Now, I’ve not read everything there is to read on this subject. I have googled. My thought is this –
Both Martin Cloake and Will Sturgeon on The Media Blog have made the point that the iPad is not quite all that. Also, that the press coverage of new apple tech is always disproportionate to mac’s sales figures (apparently).
There’s the argument that the iPad will revolutionise ebook readers, thus revolutionising newspapers, books, human literacy itself (plus the fabulous argument that anything by Apple will be revolutionary simply because it always has been). This is not really news, as ebook readers are yet to make any substantial impact and the web is already important as a main focus for journalism – our news-digesting trends are moving in a digital direction so surely that a better kind of ebook (or at least a more appealing one) seems to be beside the point.
Missing a trick
Some say the iPad is under-prepared – no good word processing, no Flash (therefore reduced gaming opportunities) and no camera or phone (which is the least we expect from our toys). At one and a half pounds, it’s not as light as it could be, it has no USB port, and the battery life isn’t up to much either (10 hours. Half that of it’s most energy-draining ebook rivals).
However, new tech is bound to be lacking in some key areas. Especially in something as pretty and over-exposed as an i-gadget inevitably will be – the manufacturers need to hold back some tricks to wow us into buying the mark-two version.
Already rumours abound that the iPad does support iWork – the Apple rival to Microsoft Office, and that it does in fact support a camera – though it’s not got one built in. Worries that the LCD screen will be under-par compared to not-yet-available, fancy schmancy AM OLED surely means that a new, AM OLED screen iPad will turn up after this one has sold a good chunk.
The real appeal of the iPad is tied to something more insidious than software, hardware, usability, or even looks. It’s the illusion of a cottage industry, it’s an inclusive, personal, modernity, it’s an ethos.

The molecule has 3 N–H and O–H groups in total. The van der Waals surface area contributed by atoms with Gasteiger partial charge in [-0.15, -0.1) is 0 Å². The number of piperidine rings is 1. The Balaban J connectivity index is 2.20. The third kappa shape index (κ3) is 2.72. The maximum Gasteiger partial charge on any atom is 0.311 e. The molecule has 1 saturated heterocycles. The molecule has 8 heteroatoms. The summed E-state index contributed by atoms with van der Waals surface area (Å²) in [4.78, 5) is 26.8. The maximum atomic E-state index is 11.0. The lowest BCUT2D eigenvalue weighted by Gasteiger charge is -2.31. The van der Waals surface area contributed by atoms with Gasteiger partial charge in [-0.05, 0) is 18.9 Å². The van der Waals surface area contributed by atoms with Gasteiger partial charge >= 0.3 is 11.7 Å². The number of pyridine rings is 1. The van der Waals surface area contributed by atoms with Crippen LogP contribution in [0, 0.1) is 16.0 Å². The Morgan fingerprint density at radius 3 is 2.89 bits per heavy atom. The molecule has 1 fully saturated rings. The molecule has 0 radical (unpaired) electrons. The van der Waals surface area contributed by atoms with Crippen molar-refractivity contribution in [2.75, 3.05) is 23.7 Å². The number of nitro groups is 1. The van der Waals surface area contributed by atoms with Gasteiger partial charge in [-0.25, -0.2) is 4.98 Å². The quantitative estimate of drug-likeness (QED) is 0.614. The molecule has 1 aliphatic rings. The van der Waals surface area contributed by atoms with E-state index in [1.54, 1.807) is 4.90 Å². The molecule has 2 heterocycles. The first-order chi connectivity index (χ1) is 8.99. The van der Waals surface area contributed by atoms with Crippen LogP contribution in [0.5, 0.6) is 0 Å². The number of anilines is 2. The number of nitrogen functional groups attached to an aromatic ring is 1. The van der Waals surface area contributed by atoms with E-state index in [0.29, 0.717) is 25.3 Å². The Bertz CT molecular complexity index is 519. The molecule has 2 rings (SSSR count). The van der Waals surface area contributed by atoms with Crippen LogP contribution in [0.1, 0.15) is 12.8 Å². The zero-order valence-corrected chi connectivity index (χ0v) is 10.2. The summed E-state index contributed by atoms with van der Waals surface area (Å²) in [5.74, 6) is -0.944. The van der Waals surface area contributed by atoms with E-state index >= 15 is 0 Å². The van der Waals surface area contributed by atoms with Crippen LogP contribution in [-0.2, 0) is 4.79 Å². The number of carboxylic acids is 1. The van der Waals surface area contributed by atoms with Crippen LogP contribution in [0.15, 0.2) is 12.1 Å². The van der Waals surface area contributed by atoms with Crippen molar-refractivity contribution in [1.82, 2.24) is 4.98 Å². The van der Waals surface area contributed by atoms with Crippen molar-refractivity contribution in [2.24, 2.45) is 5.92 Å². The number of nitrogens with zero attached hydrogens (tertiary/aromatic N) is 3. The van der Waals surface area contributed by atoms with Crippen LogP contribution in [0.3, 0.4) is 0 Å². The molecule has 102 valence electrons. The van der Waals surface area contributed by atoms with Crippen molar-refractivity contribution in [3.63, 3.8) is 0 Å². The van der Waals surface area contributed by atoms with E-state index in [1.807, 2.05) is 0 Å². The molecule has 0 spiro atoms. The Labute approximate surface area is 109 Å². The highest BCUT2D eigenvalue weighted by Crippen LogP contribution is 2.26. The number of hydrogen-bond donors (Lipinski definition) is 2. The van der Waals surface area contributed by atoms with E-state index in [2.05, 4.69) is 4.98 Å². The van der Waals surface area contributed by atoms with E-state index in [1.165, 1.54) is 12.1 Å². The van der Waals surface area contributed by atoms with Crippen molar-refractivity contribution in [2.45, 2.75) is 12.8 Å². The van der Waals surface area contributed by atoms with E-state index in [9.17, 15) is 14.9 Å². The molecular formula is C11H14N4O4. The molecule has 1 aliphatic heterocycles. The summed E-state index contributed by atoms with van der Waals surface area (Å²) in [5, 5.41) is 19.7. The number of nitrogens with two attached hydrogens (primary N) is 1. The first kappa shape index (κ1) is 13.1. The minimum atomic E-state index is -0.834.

The iPhone was expensive and only available on contract, which is expensive in itself. I certainly wasn’t drawn to one, my cheapo phone being just fine for my needs. However, as a toy it is an unparalleled joy. The availability of silly little time-wasting games, handy real-life-browsing software and GPS made the iPhone more than just a high-class rival to the Blackberry brigade. It was interactive in exactly the way we wanted.
…and sharing it
It seemed to be invented to be experimented on. The billions of Apps that seem to pop, daily, out of every nerd’s back-bedroom are not just novel, useful, fun – they are small. Small and cheap. Like a geeky little made-in-my-shed bit of code, they combine the anti-establishment ethos of hackers and street artists with the from-me-to-you craftsmanship of early home-made computer games, or the arts and crafts movement.
This cozy, consumer-led, small-scale feel fits perfectly with our selfish desire for everything we own to be intensely personalised and our magnanimous it’s-a-small-world-after-all love of connectivity. Picking up a virtual Zippo at the Apps Store doesn’t just give you something stupid to show your friends, it makes you feel part of some slow-burn Woodstock of goodwill and creativity.
The iPad is essentially all the good stuff from the iPhone…without the costly O2 bill. I, for one, really really want an iPad. I don’t need it. It won’t replace my MacBook, my mobile, my PS3 or my camera. It will just be really cool. If I was you I’d start saving up my pocket money now…